Special counsel Robert Mueller late Friday delivered a report to U.S. Attorney General William Barr on Russian meddling into the 2016 election. Barr told members of Congress he could brief them on the report as early as this weekend.

The Mueller report draws to a close a 673-day investigation that cast a shadow over the Trump administration as the special counsel worked to determine whether the president or his campaign colluded with Russia or obstructed justice.

A senior Justice Department official said Friday that Mueller had recommended no further indictments, according to several news reports.

In his letter to Congress informing members of the investigation’s conclusion, Barr wrote that he will consult with Mueller and with Deputy Attorney General Rod Rosenstein on what elements of the report should be released to the public.

“I remain committed to as much transparency as possible,” Barr wrote.

Barr letter to Congress –> pic.twitter.com/swpCpwgWtt

— David S. Joachim (@davidjoachim) March 22, 2019

Democrats immediately called on Barr to release the full report.

“Now that special counsel Mueller has submitted his report to the Attorney General, it is imperative for Mr. Barr to make the full report public and provide its underlying documentation and findings to Congress,” House Speaker Nancy Pelosi and Senate Minority Leader Chuck Schumer said in a joint statement. “Attorney General Barr must not give President Trump, his lawyers or his staff any ‘sneak preview’ of special counsel Mueller’s findings or evidence, and the White House must not be allowed to interfere in decisions about what parts of those findings or evidence are made public.”


News that Mueller has transmitted his report to Barr set up a possible legal showdown between House Democrats and the Justice Department if Barr declines to give Congress a full, unredacted copy of the report. Barr replaced former Attorney General Jeff Sessions, who Trump fired because Sessions recused himself from the Russia investigation.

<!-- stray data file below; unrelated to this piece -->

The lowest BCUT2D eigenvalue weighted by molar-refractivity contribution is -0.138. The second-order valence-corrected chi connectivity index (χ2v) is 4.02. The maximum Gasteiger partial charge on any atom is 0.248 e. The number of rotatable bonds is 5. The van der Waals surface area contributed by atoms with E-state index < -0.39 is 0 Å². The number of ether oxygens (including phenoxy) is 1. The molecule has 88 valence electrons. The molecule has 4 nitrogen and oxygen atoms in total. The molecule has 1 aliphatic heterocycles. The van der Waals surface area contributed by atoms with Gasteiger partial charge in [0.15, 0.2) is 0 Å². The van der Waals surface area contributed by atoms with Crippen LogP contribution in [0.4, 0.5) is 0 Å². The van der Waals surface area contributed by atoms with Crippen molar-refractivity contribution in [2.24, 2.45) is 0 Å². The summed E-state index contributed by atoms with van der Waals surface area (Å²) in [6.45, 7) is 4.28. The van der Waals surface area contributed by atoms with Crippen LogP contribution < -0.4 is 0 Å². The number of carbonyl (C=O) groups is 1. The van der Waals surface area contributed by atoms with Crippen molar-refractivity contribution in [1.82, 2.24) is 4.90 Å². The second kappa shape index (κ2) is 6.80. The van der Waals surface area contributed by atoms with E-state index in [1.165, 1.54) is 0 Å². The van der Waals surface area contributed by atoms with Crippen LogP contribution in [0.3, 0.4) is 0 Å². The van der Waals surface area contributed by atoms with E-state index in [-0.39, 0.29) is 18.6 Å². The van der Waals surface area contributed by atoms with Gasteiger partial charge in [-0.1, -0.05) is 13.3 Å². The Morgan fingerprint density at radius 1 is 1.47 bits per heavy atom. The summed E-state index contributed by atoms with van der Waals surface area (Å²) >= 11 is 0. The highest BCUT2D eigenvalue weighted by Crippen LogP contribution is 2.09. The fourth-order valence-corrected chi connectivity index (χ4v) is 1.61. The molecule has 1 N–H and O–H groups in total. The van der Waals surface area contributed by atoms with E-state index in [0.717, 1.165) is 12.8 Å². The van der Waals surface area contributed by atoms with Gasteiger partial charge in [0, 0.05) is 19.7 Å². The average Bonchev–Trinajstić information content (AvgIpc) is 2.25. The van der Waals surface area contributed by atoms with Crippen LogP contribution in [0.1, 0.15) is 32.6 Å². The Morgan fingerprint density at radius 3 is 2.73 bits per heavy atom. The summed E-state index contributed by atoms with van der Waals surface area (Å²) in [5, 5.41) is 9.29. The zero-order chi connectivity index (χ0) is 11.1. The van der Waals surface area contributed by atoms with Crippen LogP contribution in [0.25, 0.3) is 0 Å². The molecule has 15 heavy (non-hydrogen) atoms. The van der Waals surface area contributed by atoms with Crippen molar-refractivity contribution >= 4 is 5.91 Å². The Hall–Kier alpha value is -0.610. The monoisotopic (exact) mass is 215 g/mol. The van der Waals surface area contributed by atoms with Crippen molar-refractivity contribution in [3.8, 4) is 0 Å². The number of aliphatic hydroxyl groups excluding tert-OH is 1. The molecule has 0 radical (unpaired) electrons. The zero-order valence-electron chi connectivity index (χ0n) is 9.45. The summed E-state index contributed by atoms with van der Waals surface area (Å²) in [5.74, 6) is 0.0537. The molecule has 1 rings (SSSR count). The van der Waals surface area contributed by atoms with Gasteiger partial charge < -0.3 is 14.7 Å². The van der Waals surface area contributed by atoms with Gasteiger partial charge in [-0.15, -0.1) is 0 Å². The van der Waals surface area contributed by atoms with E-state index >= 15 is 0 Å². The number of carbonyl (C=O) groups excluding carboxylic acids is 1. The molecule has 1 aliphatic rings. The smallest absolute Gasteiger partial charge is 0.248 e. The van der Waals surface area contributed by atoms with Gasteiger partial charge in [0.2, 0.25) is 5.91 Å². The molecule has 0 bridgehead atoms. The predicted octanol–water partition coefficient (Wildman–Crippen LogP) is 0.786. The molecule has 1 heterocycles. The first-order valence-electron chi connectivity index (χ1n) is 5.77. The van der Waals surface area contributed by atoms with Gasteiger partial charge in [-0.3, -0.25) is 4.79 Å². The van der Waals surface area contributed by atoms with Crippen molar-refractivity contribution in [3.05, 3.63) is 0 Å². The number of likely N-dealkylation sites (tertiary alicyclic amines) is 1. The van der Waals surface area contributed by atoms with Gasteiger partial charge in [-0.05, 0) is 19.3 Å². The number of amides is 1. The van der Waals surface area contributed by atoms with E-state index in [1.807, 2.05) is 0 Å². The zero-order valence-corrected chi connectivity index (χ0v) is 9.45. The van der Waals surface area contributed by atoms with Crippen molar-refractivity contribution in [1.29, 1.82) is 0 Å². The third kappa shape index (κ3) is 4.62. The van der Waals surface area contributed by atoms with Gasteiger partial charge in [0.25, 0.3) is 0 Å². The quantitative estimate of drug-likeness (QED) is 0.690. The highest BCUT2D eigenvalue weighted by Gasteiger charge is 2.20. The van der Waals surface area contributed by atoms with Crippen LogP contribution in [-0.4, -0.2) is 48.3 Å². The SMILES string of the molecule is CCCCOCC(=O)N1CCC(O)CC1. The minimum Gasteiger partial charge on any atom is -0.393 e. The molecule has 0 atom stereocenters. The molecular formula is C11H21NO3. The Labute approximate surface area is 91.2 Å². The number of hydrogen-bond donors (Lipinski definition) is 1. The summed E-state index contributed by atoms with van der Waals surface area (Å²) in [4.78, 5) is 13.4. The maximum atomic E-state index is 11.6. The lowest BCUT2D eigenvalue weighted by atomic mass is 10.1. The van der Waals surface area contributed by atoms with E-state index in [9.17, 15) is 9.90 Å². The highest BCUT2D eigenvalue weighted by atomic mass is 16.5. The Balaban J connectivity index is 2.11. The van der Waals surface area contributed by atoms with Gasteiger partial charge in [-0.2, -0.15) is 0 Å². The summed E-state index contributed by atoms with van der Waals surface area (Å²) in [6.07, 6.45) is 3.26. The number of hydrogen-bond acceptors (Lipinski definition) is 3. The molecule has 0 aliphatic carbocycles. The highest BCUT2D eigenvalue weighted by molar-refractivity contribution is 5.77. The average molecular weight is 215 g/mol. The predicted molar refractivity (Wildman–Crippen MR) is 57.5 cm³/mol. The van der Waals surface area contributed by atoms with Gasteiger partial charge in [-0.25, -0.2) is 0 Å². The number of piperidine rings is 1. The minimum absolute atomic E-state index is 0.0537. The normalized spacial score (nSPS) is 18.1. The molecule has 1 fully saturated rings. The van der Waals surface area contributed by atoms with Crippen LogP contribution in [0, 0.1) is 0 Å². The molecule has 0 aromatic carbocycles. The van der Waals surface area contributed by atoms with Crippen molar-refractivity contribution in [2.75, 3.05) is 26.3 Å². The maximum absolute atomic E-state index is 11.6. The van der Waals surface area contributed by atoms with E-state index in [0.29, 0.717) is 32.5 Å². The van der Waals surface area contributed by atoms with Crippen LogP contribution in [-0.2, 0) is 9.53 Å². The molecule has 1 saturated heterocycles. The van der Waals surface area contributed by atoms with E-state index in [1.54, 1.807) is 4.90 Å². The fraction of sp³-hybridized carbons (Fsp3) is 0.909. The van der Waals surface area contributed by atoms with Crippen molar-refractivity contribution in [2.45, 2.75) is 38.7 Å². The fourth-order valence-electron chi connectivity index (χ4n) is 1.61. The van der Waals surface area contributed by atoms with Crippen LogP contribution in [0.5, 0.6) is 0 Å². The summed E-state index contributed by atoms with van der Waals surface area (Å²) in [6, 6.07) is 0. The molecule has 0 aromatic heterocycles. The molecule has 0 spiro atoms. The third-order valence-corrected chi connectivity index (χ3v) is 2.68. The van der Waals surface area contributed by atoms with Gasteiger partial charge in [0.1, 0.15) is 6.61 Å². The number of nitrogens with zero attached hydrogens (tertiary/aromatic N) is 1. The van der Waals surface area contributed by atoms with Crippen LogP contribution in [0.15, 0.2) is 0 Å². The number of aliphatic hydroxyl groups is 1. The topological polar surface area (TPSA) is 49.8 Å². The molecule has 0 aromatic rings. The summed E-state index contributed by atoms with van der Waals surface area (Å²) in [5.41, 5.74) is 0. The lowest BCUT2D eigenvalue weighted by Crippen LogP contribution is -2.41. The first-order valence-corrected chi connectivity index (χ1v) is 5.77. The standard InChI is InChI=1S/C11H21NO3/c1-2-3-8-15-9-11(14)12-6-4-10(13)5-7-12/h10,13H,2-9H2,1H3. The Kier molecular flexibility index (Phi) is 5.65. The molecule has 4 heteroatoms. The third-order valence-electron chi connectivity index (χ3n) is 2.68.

In a brief press conference Friday evening, Schumer continued to press for release of the full report. “There is no reason on God’s green earth why Attorney General Barr should do any less.”

Asked if the reported absence of further indictments meant that Trump was owed an apology, Schumer said, “I think we should wait for the full report to be issued before jumping to any conclusions.” He then clarified, “I think we should wait for the full report to be made public before jumping to any conclusions.”

Sen. Jack Reed (D-RI), in a tweet, urged Mueller “to testify before Congress about the evidence he gathered, the scope of his work, and findings.”

And six House committee chairs issued a pointed statement that not only called on Barr to release the Mueller report “without delay,” but that warned him against covering up information if it implicates the president. Judiciary Committee Chairman Jerrold Nadler (D-NY), Committee on Oversight and Reform Chairman Elijah E. Cummings (D-MD), Permanent Select Committee on Intelligence Chairman Adam B. Schiff (D-CA), Committee on Financial Services Chairwoman Maxine Waters (D-CA), Committee on Ways and Means Chairman Richard E. Neal (D-MA), and Committee on Foreign Affairs Chairman Eliot L. Engel (D-NY) wrote that Barr also should give them the underlying evidence in the investigation.